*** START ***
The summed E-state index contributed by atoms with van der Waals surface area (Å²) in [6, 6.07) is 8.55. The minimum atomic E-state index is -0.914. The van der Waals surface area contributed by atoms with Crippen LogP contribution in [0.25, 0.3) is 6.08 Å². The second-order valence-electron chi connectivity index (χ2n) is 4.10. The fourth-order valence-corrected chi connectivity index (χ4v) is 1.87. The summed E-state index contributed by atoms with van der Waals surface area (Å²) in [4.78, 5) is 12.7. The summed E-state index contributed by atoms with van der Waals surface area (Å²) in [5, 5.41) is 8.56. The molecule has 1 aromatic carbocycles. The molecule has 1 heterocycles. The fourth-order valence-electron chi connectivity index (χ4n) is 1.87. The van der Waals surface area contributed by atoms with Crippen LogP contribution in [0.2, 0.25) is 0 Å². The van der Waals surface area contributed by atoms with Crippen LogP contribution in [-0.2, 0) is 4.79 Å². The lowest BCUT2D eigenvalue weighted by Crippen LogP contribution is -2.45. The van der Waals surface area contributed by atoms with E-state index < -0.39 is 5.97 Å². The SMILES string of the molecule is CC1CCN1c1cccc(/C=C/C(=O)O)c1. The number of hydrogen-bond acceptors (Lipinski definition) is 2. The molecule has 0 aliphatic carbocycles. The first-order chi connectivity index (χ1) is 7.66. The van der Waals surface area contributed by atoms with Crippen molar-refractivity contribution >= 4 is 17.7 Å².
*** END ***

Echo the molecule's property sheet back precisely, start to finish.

The summed E-state index contributed by atoms with van der Waals surface area (Å²) in [6, 6.07) is 8.55. The minimum atomic E-state index is -0.914. The van der Waals surface area contributed by atoms with Crippen LogP contribution in [0.25, 0.3) is 6.08 Å². The second-order valence-electron chi connectivity index (χ2n) is 4.10. The fourth-order valence-corrected chi connectivity index (χ4v) is 1.87. The summed E-state index contributed by atoms with van der Waals surface area (Å²) in [4.78, 5) is 12.7. The summed E-state index contributed by atoms with van der Waals surface area (Å²) in [5, 5.41) is 8.56. The molecule has 1 aromatic carbocycles. The molecule has 1 heterocycles. The fourth-order valence-electron chi connectivity index (χ4n) is 1.87. The van der Waals surface area contributed by atoms with Crippen LogP contribution in [0.2, 0.25) is 0 Å². The van der Waals surface area contributed by atoms with Crippen LogP contribution in [-0.2, 0) is 4.79 Å². The lowest BCUT2D eigenvalue weighted by Crippen LogP contribution is -2.45. The van der Waals surface area contributed by atoms with E-state index < -0.39 is 5.97 Å². The SMILES string of the molecule is CC1CCN1c1cccc(/C=C/C(=O)O)c1. The number of hydrogen-bond acceptors (Lipinski definition) is 2. The molecule has 0 aliphatic carbocycles. The first-order chi connectivity index (χ1) is 7.66. The van der Waals surface area contributed by atoms with Crippen molar-refractivity contribution >= 4 is 17.7 Å².